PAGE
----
In our daily lives, problems are bound to arise.  The biggest problems in our lives are the ones that we inevitably have to face, like old age, illness, and death.  Trying to avoid our problems or simply not thinking about them may provide temporary relief; but I think that there is a better approach.  If we directly confront our suffering, we will be in a better position to appreciate the depth and nature of the problem.  If we are in battle, as long as we remain ignorant of the status and combat capability of your enemy, you will be totally unprepared and paralyzed by fear.  However, if we know the fighting capability of our opponents (even those battles within oneself); what sort of weapons are being unleashed against us & what weapons are we unleashing toward ourselves and so on (the the overall affects on our lives and our loved ones); then we’re in a much better position when we engage in war…a war that is obstructing our individual pursuit of happiness.  In the same way, if we confront our problems rather than avoid them, or look for distractions from them, or look to others to solve them for us; we will be in a more strengthened and better position to deal with them.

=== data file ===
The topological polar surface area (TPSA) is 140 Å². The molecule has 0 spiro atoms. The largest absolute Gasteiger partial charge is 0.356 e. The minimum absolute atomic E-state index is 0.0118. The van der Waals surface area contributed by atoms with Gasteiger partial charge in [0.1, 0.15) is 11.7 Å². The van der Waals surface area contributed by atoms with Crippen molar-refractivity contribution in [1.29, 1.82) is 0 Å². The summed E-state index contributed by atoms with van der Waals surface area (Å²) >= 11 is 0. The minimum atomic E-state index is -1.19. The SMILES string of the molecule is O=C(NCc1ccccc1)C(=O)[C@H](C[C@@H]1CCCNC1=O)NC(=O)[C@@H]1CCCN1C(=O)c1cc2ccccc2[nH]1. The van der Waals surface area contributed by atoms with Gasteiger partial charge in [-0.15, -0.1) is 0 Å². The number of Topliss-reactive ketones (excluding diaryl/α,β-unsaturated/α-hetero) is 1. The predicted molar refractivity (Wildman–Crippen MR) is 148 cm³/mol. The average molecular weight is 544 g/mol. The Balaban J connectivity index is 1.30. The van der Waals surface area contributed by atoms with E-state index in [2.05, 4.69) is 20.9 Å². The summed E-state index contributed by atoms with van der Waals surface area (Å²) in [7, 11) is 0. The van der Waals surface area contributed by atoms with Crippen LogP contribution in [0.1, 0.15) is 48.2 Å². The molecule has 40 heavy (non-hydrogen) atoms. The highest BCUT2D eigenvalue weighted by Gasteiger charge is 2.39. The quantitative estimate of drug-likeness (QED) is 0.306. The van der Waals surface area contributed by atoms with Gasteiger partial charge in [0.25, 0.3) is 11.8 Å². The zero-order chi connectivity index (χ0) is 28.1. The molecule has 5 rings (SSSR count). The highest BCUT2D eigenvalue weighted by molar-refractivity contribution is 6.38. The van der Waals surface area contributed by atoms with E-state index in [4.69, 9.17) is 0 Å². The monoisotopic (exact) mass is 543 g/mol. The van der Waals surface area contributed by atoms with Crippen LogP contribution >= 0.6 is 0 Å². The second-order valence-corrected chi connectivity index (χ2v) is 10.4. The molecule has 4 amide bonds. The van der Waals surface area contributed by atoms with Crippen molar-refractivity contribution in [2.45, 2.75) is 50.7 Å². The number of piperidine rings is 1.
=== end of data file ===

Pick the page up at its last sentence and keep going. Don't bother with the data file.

Love&Light To All

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                   In the Light of Selah

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https://curtisnarimatsu.wordpress.com/2013/03/02/victor-tan-chen-on-frankl-the-last-freedom-most-fundamental-freedom-of-all-the-freedom-to-choose-ones-attitude-in-any-given-set-of-circumstances/

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http://inthefray.org/joomla/content/view/1474/39

http://inthefray.org/joomla/content/view/1475/39